Trust, Inspiration and Tribes

by Goldie on April 12, 2013

in Society and Culture

I was on the #joiito channel when Stephanie Booth pointed to her post about her blogging tribe experiment.  I immediately said I was interested…and then in spite of many idaes they never made it from my brain to my fingertips.  After watching (a second time) Amanda Palmer’s amazing TED talk on the Art of Asking and in looking at the pattern of my blog I realized it was about trust, and its flip side fear.  But the idea of tribe, and joining one itself at least provided fuel for ideas, I just need to post them.

So for this post, I’m thinking on tribes and how they impact creativity.

In looking at my blog posts there were many many posts – many video back in 2007.  At that time Twitter and Seesmic (the video site)  were where I hung out and the discussions we had spurred my ideas and inspired my posts.

Additionally at the time Twitter was pretty small, and certainly the number of people I followed was well below the Dunbar number.  When I shared my thoughts – often sharing the blog link on twitter it was sharing in a community that was exploring and learning itself.  Looking at my posts they were fairly reflective of the discussion going on – and in the community – or tribe – that was forming there was support and a trust that even with criticism it was an exchange of ideas not an attack.   Yes, the posts were searchable by many but it didn’t really matter because my tribe was a system of support.  The tribe was a place I could build trust and also an inspiration.

As much as twitter is what inspired my creating of this blog (and the experiments in “new media” that my twitter friends were performing), Seesmic became a place that I saw the evolution of tribe and trust. When  I reflect on my Seesmic posts I recall how at first it was very daunting to record a video.  I re-recorded many many times before posting.   Gradually as I got to know the community my posting was easier, and more frequent.  I felt that I had a place within the tribe and I could trust them with my thoughts – even if it was sharing my morning cup of coffee.  Although we were a group of diverse people we created space of trust where we could talk and have real discussions on difficult topics, like gun control,  political parties, and whether it is pronounced “Aluminum” or “Aluminium”.   Because of the connection of the tribe we trusted each other enough to disagree and yet still be close.  I still keep up with the people who I met through Seesmic – I feel a special bond with them.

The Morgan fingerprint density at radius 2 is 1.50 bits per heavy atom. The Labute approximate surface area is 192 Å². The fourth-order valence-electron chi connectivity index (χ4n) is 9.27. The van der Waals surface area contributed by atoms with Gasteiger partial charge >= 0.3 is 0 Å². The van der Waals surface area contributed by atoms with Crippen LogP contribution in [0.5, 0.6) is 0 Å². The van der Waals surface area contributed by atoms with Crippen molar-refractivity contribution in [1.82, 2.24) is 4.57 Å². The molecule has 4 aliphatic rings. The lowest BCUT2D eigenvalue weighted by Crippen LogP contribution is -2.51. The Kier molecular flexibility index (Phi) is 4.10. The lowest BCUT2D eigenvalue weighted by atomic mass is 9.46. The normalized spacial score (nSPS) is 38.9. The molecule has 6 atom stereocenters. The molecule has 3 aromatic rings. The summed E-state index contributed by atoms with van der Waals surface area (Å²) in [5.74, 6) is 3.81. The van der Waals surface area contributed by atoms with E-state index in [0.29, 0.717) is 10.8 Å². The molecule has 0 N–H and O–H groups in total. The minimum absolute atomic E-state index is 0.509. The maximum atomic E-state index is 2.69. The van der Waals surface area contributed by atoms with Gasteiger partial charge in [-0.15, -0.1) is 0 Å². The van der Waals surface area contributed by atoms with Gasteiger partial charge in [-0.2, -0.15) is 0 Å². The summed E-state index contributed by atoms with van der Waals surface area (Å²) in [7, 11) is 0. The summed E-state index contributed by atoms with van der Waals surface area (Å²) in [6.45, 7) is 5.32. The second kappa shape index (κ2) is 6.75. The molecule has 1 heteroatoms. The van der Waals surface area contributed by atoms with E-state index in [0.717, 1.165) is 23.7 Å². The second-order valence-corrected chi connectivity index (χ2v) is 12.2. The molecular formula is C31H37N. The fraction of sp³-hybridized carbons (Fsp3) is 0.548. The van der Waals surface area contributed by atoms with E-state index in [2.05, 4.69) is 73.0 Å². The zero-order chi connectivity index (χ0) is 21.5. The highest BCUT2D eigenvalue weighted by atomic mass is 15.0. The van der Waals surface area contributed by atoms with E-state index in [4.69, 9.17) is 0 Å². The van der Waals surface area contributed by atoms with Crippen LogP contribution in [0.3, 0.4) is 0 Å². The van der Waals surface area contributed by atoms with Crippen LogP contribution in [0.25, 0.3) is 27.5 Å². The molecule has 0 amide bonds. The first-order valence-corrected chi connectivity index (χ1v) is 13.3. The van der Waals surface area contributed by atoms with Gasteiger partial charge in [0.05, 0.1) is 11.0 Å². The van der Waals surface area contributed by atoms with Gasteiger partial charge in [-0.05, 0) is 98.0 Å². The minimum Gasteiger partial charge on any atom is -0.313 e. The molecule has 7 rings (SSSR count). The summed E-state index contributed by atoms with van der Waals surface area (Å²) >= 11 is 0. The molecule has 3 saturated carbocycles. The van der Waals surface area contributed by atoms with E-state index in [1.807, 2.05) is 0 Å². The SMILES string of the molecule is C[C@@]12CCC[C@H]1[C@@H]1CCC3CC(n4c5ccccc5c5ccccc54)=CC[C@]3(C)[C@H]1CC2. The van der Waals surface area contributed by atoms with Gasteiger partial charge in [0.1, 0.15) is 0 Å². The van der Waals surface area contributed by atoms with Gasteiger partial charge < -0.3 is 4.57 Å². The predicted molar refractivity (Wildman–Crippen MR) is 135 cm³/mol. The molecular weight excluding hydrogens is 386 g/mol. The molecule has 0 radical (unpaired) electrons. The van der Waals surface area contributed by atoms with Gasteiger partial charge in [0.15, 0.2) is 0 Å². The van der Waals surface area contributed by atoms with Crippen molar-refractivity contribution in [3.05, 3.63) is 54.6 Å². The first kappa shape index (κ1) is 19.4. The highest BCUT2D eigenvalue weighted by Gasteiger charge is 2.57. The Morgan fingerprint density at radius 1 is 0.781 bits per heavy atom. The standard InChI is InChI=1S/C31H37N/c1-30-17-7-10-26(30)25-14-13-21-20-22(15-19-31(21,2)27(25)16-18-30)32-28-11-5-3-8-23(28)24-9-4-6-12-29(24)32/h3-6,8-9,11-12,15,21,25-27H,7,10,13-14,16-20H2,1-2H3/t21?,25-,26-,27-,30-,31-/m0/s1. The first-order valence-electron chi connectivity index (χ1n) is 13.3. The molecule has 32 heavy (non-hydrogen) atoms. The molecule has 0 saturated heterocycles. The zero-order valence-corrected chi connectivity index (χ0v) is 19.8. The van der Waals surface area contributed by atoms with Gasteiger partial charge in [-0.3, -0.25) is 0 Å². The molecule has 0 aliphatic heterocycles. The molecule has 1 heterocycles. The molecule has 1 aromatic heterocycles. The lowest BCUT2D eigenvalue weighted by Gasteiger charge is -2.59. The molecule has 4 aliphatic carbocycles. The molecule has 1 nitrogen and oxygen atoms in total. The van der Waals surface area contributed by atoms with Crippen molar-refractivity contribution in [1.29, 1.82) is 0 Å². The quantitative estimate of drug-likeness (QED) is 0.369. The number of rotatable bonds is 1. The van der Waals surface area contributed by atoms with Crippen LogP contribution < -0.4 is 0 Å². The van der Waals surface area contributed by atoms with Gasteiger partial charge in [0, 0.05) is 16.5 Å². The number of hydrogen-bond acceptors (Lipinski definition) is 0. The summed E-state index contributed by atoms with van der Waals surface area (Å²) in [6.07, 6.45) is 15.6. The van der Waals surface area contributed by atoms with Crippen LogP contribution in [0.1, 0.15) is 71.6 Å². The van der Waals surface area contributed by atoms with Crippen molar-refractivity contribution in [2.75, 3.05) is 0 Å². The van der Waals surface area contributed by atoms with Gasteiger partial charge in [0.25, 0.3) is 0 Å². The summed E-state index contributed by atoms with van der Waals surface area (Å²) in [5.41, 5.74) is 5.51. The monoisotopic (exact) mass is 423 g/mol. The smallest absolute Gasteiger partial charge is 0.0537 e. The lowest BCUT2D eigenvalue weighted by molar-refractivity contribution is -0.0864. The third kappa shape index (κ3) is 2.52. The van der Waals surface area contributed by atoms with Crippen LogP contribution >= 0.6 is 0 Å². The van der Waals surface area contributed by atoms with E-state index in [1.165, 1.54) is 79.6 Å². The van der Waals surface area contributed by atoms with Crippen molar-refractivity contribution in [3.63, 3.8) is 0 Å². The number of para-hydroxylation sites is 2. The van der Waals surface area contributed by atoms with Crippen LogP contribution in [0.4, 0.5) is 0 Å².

Gradually Seesmic grew and at some point the speed of the timeline or the number of people present shifted the balance and it became no longer a tribe.  I would drop by occasionally but the place had changed, or rather the size had changed the dynamic so it was no longer my tribe, but a place where my tribe and others hung out.  I was very sad when Seemsic finally shut its video service – because the memory of what it was was so strong, but in truth the way it grew was in a way that could no longer support the tribe concept but became a public gathering place.